Of the three major river valleys that flow out of the glacial peaks of the Olympic Mountains westward into the Pacific Ocean (the Hoh, Queets, and Quinault rivers), the Queets is certainly the most secluded and wild. Much of this has to do with the fact that the Queets River Road has been completely washed out at mile post 8 for quite some time, and it isn't like to be restored. Because of this, the access into the Queets River Valley is obscure at best. This means you must follow the driving directions closely, but it also makes for one of the most unique and tranquil experiences in the Olympic National Park.
Once you make it down to the river's banks, Queets Campground is there year-round for travelers needing to camp and rest before or after their next adventure. With only 12 sites and a vault toilet, amenities are limited. The campground does provide direct access to the Queets River, however, and it is ideally located next to the record-setting massive Queets Spruce and the 3-mile Sams River Loop Trail.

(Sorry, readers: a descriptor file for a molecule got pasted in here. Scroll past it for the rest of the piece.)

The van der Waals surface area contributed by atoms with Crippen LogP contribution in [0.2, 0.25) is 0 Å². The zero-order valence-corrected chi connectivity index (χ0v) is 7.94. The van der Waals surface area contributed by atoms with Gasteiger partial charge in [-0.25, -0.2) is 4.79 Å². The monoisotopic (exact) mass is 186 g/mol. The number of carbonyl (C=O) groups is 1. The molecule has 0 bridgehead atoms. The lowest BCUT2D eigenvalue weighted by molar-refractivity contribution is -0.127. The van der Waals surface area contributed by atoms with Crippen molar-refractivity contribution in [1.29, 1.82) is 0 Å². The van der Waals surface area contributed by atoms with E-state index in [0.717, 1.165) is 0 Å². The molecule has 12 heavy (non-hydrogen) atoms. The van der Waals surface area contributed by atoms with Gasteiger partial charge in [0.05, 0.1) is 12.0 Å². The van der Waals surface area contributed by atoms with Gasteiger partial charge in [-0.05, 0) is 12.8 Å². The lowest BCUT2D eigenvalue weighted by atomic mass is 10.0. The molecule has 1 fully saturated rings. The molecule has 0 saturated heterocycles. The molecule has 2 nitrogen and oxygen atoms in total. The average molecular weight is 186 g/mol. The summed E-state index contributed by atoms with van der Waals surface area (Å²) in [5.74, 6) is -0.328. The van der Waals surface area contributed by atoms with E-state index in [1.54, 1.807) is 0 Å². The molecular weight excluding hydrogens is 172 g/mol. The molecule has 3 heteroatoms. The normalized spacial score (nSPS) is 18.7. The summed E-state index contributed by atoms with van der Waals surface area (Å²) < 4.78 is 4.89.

For serious hikers, by the late summer the Queets River is low enough to ford to gain access onto the Queets River Trail, where it's a 2-mile hike to the world's largest Douglas fir and 5.3 miles one-way to Spruce Bottom Camp.
Note: The Queets Valley is notorious for black bear sightings, particularly in spring, so be sure to stay alert, cook your food away from where you sleep, and store your food well out of reach at night. There is also no potable water at the campground, so be sure to pack plenty in or bring a purification system with you.